Still Searching…

From 2012 to 2023, the discursive blog format of Fotomuseum Winterthur subjected all aspects of photography and its role in visual culture to interdisciplinary scrutiny. The approximately 50 bloggers that contributed to Still Searching… discussed photographic media and forms within their complex technological, capitalist and ideological networks and negotiated some of the most pressing and relevant questions surrounding photography.

Blog series: Processing

Sean Cubitt | 05.03.2017 – 15.04.2024
Processing

The photographic image introduced a radical new proposition about representation. Drawing, painting and printmaking required prolonged contemplation of subjects. The long exposures of early photography seemed to parallel that durational encounter. But the appearance of the snapshot changed that. The photogram was an isolated moment singled out that provided a new aesthetic and a new ethical quandary about the instant seized abruptly from the flow of time. The moving image may be seen as an attempt to heal this trauma in the flux of time, but one that created new modes of temporal alienation. Digital imaging, still and moving, alters the conditions of the photogram, bringing it closer to the processing of scientific instruments. In his blog series, thinking ahead of a proposed new avenue of research into the aesthetic politics of truth, Sean Cubitt draws on thinkers from Flusser to Badiou to consider the changing nature and function of time from the decisive moment to data visualisation.

Problems of Happy Images

Monday, 30.01.2017
<p>I ended my <a href="https://www.fotomuseum.ch/de/explore/still-searching/articles/29961_image_after_2_from_truth_to_ethics" target="_blank" rel="noopener">last post</a> with the ethical and political demand for happiness for all. Yes, it is a radical demand. Our world is not a very happy place; and each of us has been schooled, by religion, politics, and what we like to call reality, that we have to put up with pain in the hope of something better coming along when we get to heaven or pay off our debts. Both prospects, in reality, are equally distant. Which means that we have schooled ourselves to accept unhappiness as the nature of life. Casting that off is a huge psychological task, let alone the immense political revolution that would have to happen to realise happiness for everyone.</p>
Blog series: Marvin Heiferman

Marvin Heiferman | 01.11. – 15.12.2013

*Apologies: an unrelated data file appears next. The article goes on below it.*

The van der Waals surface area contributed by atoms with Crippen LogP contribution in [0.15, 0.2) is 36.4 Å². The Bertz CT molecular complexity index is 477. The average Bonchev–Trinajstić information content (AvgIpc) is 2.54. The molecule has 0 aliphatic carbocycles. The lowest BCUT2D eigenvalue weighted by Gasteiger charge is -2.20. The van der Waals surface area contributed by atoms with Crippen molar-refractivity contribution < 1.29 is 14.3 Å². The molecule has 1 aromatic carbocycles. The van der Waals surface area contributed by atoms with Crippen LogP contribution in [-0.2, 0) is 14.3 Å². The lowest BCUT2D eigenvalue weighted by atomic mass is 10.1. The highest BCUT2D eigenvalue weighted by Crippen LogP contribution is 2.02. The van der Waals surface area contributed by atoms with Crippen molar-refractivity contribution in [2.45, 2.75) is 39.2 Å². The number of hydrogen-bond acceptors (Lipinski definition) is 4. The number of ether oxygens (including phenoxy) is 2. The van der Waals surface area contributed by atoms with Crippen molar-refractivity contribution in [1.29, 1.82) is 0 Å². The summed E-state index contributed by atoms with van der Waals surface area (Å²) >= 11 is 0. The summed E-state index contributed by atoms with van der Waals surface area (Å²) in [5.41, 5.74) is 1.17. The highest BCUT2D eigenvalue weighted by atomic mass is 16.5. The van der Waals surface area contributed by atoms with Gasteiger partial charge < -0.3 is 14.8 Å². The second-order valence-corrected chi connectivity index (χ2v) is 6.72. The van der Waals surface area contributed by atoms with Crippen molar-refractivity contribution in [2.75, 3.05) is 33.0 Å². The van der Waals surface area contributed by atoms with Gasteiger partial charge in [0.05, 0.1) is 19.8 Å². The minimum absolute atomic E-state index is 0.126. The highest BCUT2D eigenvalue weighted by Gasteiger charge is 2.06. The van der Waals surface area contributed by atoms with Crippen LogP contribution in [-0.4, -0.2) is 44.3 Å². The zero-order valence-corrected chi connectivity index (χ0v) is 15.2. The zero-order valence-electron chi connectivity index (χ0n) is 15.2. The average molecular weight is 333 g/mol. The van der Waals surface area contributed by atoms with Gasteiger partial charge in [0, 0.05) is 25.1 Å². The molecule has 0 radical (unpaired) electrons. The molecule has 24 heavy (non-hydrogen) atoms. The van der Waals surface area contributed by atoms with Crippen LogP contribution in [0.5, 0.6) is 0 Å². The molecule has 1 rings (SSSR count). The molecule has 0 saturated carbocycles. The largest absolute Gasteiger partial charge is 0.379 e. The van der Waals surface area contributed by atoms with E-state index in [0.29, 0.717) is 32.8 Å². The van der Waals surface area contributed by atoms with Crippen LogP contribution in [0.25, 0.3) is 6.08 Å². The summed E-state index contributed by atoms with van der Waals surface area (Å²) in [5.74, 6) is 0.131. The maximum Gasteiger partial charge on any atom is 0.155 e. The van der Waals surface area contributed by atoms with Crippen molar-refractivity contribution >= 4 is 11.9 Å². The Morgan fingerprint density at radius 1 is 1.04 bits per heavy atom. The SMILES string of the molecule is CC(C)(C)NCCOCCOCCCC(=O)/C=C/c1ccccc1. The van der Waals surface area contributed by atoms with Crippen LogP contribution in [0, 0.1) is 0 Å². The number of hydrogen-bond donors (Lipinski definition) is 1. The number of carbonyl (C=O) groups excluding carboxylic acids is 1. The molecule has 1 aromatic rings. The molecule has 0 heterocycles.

Marvin Heiferman

In his blog series, Marvin Heiferman will take a broad look at the medium as it is changing and being redefined, and consider the issues in and around the medium that are provocative. Rather than understanding photography as a medium in crisis, as some people seem so eager to suggest, Heiferman sees photography in the midst of being re-imagined – this is will be his starting point to look at and talk about over the course of his blogging period. He will use news reports and stories about topical images, events, and issues in visual culture as the basis for taking a weekly look at how photography and our relationship to it are changing. He will link to stories, write about the issues that they raise, and invite readers to take an active role in the discussion. 

The River

Tuesday, 05.11.2013
<div>The statistics are staggering, almost incomprehensible. It is estimated that every day, 1.3 billion photographs are made. Of those, 350 million are uploaded to Facebook. Google+ users, who are currently being offered some of the most advanced and easy to use photo-editing tools to lure them away from Facebook, are posting another 214 million a day. 150 million photos are shared through Snapchat, 55 million via Instagram, and another 1.4 million are added to Flickr.<br><br></div>

Here's Looking at Me

Wednesday, 13.11.2013
<div>In a defining moment of Nan Goldin’s 1980s slideshow, <em>The Ballad of Sexual Dependency</em>, the lyrics to the Velvet Underground’s classic 1967 song—<em>I’ll be your mirror/Reflect what you are, in case you don't know…'Cause I see you</em>—are heard as slides of women looking at their reflections in mirrors are projected, one after another, every four seconds. Mirrors, a much-used device in Goldin’s <em>magnum opus</em>, serve as constant reminders of our attempts to see ourselves clearly in reflective surfaces, through the eyes of others and, of course, through photography.<br><br></div>

How, Where, and When Will We Really Talk About Photography?

Friday, 22.11.2013
<div><a href="http://www.fotomuseum.ch/en/explore/still-searching/articles/26966_the_river">In an earlier post</a> where I marveled over the almost unimaginable number of photographic images made daily, some commenters here and on Twitter (where I’m happy to see these posts bouncing around, too) remarked that it was time to get over being amazed, alarmed, or fetishizing what is, in fact, an undeniable pile up of pictures. The gist of some of those responses was that the bulk of those images are made privately, don’t circulate widely, and aren’t particularly good or meaningful in the first place.<br><br></div>

I, It, We, and They See You

Friday, 13.12.2013
<div>In <em>Blue Nights</em>, a 2011 book in which Joan Didion struggles to come to terms with her daughter’s death, she relates how, when she was briefly hospitalized herself, doctors urged her to undergo a medical procedure:<br><br></div><div><em>I recall resisting: since I had never in my life been able to swallow an aspirin it seemed unlikely that I could swallow a camera.</em><br><br></div><div><em>“Of course you can, it’s only a little camera.”</em><br><br></div><div><br></div>